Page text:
Digitalization in Higher Education, an Imperative and an Opportunity for Central America

4 min readSep 7, 2021

By Alejandro Caballero, Principal Education Specialist, IFC, and Alonso Gómez, Investment Officer, IFC

This article was originally published in Prensa Libre (Guatemala) in August 2021

Central America is embracing hope. In the region, many are already imagining a return to a time without restrictions. But we should not be blinded by the light at the end of the tunnel: reactivating national economies and overcoming the devastation caused by the pandemic — in employment, growth, productivity, and competitiveness, among other indicators — will require coordinated efforts among several actors as well as the design of long-term public policies. In the area of higher education, digitalization, which accelerated like never before over the past year, is forcing us to rethink not only the traditional models of teaching, learning, and skills development, but also the management of higher education institutions and all the services related to students’ academic and extracurricular life, keeping these students at the heart of everything that happens in the university environment.

Since March 2020 the temporary closure of higher education institutions has affected 23.4 million students and 1.4 million teachers in Latin America and the Caribbean, according to data from UNESCO. Almost without warning, distance learning and the use of online platforms became the norm for future professionals in Belize, Costa Rica, El Salvador, Guatemala, Honduras, Nicaragua, and Panama. Many were not prepared. However, the coronavirus outbreak highlighted a transformation that was already underway, which has not only impacted students but also teachers and non-teaching staff, forcing universities and tertiary institutions in these countries to adapt and find ways of reconstructing their business model.

This situation has caused us to reflect and act on higher education in the digital sphere: from the digitalization of higher education institutions to the modernization and strengthening of the supply of educational content, which is essential for preparing Central American students for the jobs of tomorrow.

Let us consider the following: there is a significant gap between global labor supply and demand: 80 percent of applicants cannot find a job in their area of specialization, 50 percent of employers cannot find candidates with suitable skills, and young people represent 40 percent of the unemployed population.

There are significant challenges in this context. For example, a steep learning curve lies ahead for higher education institutions that are seeking to expand their digital content. In addition, there is a real risk that the digital divide will widen between countries and within each one. In other words, better-resourced institutions can take the necessary leap while others will be left behind.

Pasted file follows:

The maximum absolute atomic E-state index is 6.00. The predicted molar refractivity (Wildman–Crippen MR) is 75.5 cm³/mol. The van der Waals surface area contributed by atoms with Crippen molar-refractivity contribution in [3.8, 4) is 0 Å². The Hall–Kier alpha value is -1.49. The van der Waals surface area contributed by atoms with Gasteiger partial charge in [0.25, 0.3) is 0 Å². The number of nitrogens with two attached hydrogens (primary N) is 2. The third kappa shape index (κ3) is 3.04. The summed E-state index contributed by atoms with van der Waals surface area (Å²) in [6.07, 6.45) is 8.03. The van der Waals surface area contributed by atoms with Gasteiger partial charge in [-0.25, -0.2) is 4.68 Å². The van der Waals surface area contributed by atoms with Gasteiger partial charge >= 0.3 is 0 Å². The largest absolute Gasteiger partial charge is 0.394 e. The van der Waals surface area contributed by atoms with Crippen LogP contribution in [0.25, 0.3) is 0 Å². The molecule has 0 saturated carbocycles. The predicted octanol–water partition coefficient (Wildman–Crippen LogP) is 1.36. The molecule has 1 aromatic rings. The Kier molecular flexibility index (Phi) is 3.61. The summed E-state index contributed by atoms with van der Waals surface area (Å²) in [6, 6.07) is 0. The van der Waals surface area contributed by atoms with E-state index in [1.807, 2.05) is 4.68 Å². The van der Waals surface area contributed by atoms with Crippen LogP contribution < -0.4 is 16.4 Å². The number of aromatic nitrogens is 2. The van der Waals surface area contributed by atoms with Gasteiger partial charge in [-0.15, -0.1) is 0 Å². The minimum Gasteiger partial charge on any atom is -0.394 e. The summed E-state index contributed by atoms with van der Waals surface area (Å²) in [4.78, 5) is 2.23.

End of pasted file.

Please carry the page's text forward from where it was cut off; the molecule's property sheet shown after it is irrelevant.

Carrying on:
But none of this should block digitalization, especially given how technology has been redefining jobs and professions for decades, permeating all industries and sectors. The changes to teaching and learning methods must therefore focus on having the students develop the skills they need for the 21st century.

Let us reimagine education through the lens of technology and within a context in which we can transform operational and academic practices to better serve students.

Academic institutions can achieve this if they collaborate with specialists who can help them to outline, operationalize, and implement cutting-edge academic programs, in sync with a digitalized world.

We have seen successful cases in the region. The International Finance Corporation (IFC), the main global development institution focused on the private sector in developing countries, worked with universities in Peru and Colombia to implement a strategy for digital transformation in higher education. A program was implemented called D4TEP (Digital for Tertiary Education Program) in which an evaluation was done of the universities’ digital maturity, the search for technology partners, the design of a roadmap, and training, among others. It is important to start by evaluating the current capacities in order to explore the range of digital possibilities that can keep them competitive and attractive in the market.

There are also instruments like Vitae, IFC’s ‘Employability Tool, which can conduct an analysis to help higher education institutions understand how well they are preparing graduates for the labor market, determine how to bring about a significant improvement in recruitment services, strengthen connections with employers, and boost their reputation.

The response to the pandemic in Central America has been varied. Quarantines, restrictions of movement, and border closures aside, in all countries, the coronavirus accelerated the digitalization process and changed deep-rooted practices on campuses and in classrooms. Meeting new market demands and preparing young people for jobs that do not yet exist in the region will only be possible with technology-mediated higher education projects. Teaching, learning, and digital skills development have now become an imperative as well as an opportunity.




IFC, a member of the World Bank Group, is the largest global development institution focused on the private sector in emerging markets.